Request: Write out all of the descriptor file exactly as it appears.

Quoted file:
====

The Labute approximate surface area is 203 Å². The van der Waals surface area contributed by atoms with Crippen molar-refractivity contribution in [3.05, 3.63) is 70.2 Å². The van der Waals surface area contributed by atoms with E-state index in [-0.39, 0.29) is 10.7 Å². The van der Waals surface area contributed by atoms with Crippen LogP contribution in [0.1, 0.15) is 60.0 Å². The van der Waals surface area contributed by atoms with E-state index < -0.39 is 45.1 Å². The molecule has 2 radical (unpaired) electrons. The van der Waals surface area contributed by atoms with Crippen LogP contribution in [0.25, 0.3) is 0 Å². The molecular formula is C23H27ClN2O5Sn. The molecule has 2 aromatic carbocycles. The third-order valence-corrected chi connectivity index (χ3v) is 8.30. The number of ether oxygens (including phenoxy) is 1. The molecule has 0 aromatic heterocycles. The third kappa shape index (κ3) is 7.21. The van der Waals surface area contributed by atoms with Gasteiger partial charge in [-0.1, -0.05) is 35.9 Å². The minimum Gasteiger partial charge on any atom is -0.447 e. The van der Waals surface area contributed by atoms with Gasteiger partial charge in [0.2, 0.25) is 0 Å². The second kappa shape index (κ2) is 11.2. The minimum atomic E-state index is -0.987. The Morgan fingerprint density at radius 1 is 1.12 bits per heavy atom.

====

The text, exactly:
The Labute approximate surface area is 203 Å². The van der Waals surface area contributed by atoms with Crippen molar-refractivity contribution in [3.05, 3.63) is 70.2 Å². The van der Waals surface area contributed by atoms with E-state index in [-0.39, 0.29) is 10.7 Å². The van der Waals surface area contributed by atoms with Crippen LogP contribution in [0.1, 0.15) is 60.0 Å². The van der Waals surface area contributed by atoms with E-state index < -0.39 is 45.1 Å². The molecule has 2 radical (unpaired) electrons. The van der Waals surface area contributed by atoms with Crippen LogP contribution in [0.25, 0.3) is 0 Å². The molecular formula is C23H27ClN2O5Sn. The molecule has 2 aromatic carbocycles. The third-order valence-corrected chi connectivity index (χ3v) is 8.30. The number of ether oxygens (including phenoxy) is 1. The molecule has 0 aromatic heterocycles. The third kappa shape index (κ3) is 7.21. The van der Waals surface area contributed by atoms with Gasteiger partial charge in [-0.1, -0.05) is 35.9 Å². The minimum Gasteiger partial charge on any atom is -0.447 e. The van der Waals surface area contributed by atoms with Gasteiger partial charge in [0.2, 0.25) is 0 Å². The second kappa shape index (κ2) is 11.2. The minimum atomic E-state index is -0.987. The Morgan fingerprint density at radius 1 is 1.12 bits per heavy atom.